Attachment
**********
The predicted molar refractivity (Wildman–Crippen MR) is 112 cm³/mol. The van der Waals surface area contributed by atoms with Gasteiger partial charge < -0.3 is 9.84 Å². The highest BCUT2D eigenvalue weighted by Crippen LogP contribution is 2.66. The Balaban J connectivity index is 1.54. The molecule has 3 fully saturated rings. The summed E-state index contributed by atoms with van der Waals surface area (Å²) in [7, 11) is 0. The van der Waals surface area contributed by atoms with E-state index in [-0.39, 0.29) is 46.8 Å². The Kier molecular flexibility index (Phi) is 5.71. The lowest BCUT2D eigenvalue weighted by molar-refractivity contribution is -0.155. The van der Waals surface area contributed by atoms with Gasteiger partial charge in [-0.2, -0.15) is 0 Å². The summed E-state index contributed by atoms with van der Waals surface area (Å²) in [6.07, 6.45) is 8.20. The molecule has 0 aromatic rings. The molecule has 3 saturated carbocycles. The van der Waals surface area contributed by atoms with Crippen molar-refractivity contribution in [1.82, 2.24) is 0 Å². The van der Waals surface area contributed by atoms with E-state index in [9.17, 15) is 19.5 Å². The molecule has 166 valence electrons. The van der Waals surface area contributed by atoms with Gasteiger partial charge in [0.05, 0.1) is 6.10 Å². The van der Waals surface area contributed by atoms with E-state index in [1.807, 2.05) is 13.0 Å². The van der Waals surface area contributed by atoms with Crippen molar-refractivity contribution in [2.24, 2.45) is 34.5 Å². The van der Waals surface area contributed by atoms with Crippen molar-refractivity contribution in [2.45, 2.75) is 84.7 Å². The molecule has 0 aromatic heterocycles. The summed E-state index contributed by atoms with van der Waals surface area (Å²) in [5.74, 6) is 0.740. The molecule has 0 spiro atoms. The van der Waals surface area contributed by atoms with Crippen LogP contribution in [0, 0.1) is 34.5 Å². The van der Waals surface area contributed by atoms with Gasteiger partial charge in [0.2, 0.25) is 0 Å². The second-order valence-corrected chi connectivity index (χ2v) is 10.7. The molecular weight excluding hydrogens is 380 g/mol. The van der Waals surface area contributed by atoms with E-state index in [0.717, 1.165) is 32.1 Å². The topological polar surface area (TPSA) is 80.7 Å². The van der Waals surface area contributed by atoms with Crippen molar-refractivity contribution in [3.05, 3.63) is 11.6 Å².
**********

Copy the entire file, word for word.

The predicted molar refractivity (Wildman–Crippen MR) is 112 cm³/mol. The van der Waals surface area contributed by atoms with Gasteiger partial charge < -0.3 is 9.84 Å². The highest BCUT2D eigenvalue weighted by Crippen LogP contribution is 2.66. The Balaban J connectivity index is 1.54. The molecule has 3 fully saturated rings. The summed E-state index contributed by atoms with van der Waals surface area (Å²) in [7, 11) is 0. The van der Waals surface area contributed by atoms with E-state index in [-0.39, 0.29) is 46.8 Å². The Kier molecular flexibility index (Phi) is 5.71. The lowest BCUT2D eigenvalue weighted by molar-refractivity contribution is -0.155. The van der Waals surface area contributed by atoms with Gasteiger partial charge in [-0.2, -0.15) is 0 Å². The summed E-state index contributed by atoms with van der Waals surface area (Å²) in [6.07, 6.45) is 8.20. The molecule has 0 aromatic rings. The molecule has 3 saturated carbocycles. The van der Waals surface area contributed by atoms with Crippen molar-refractivity contribution in [1.82, 2.24) is 0 Å². The van der Waals surface area contributed by atoms with E-state index in [9.17, 15) is 19.5 Å². The molecule has 166 valence electrons. The van der Waals surface area contributed by atoms with Gasteiger partial charge in [0.05, 0.1) is 6.10 Å². The van der Waals surface area contributed by atoms with E-state index in [1.807, 2.05) is 13.0 Å². The van der Waals surface area contributed by atoms with Crippen molar-refractivity contribution in [2.24, 2.45) is 34.5 Å². The van der Waals surface area contributed by atoms with Crippen molar-refractivity contribution in [2.45, 2.75) is 84.7 Å². The molecule has 0 aromatic heterocycles. The summed E-state index contributed by atoms with van der Waals surface area (Å²) in [5.74, 6) is 0.740. The molecule has 0 spiro atoms. The van der Waals surface area contributed by atoms with Crippen LogP contribution in [0, 0.1) is 34.5 Å². The van der Waals surface area contributed by atoms with Gasteiger partial charge in [0.2, 0.25) is 0 Å². The second-order valence-corrected chi connectivity index (χ2v) is 10.7. The molecular weight excluding hydrogens is 380 g/mol. The van der Waals surface area contributed by atoms with E-state index in [0.717, 1.165) is 32.1 Å². The topological polar surface area (TPSA) is 80.7 Å². The van der Waals surface area contributed by atoms with Crippen molar-refractivity contribution in [3.05, 3.63) is 11.6 Å².